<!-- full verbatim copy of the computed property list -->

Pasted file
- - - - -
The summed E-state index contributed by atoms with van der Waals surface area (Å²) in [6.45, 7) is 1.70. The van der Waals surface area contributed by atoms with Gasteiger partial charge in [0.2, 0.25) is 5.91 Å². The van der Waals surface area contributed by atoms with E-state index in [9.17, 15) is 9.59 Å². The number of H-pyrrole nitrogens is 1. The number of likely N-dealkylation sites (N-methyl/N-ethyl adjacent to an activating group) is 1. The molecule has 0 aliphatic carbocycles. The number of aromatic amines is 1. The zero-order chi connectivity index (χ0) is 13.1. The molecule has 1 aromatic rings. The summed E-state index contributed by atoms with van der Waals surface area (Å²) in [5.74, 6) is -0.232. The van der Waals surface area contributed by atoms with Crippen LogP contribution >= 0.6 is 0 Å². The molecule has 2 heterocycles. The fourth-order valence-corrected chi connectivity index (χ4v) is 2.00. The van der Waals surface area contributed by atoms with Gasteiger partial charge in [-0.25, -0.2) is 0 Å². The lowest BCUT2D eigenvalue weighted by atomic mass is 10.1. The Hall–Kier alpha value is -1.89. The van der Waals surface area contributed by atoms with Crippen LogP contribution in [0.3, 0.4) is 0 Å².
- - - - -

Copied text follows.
The summed E-state index contributed by atoms with van der Waals surface area (Å²) in [6.45, 7) is 1.70. The van der Waals surface area contributed by atoms with Gasteiger partial charge in [0.2, 0.25) is 5.91 Å². The van der Waals surface area contributed by atoms with E-state index in [9.17, 15) is 9.59 Å². The number of H-pyrrole nitrogens is 1. The number of likely N-dealkylation sites (N-methyl/N-ethyl adjacent to an activating group) is 1. The molecule has 0 aliphatic carbocycles. The number of aromatic amines is 1. The zero-order chi connectivity index (χ0) is 13.1. The molecule has 1 aromatic rings. The summed E-state index contributed by atoms with van der Waals surface area (Å²) in [5.74, 6) is -0.232. The van der Waals surface area contributed by atoms with Crippen LogP contribution >= 0.6 is 0 Å². The molecule has 2 heterocycles. The fourth-order valence-corrected chi connectivity index (χ4v) is 2.00. The van der Waals surface area contributed by atoms with Gasteiger partial charge in [-0.25, -0.2) is 0 Å². The lowest BCUT2D eigenvalue weighted by atomic mass is 10.1. The Hall–Kier alpha value is -1.89. The van der Waals surface area contributed by atoms with Crippen LogP contribution in [0.3, 0.4) is 0 Å².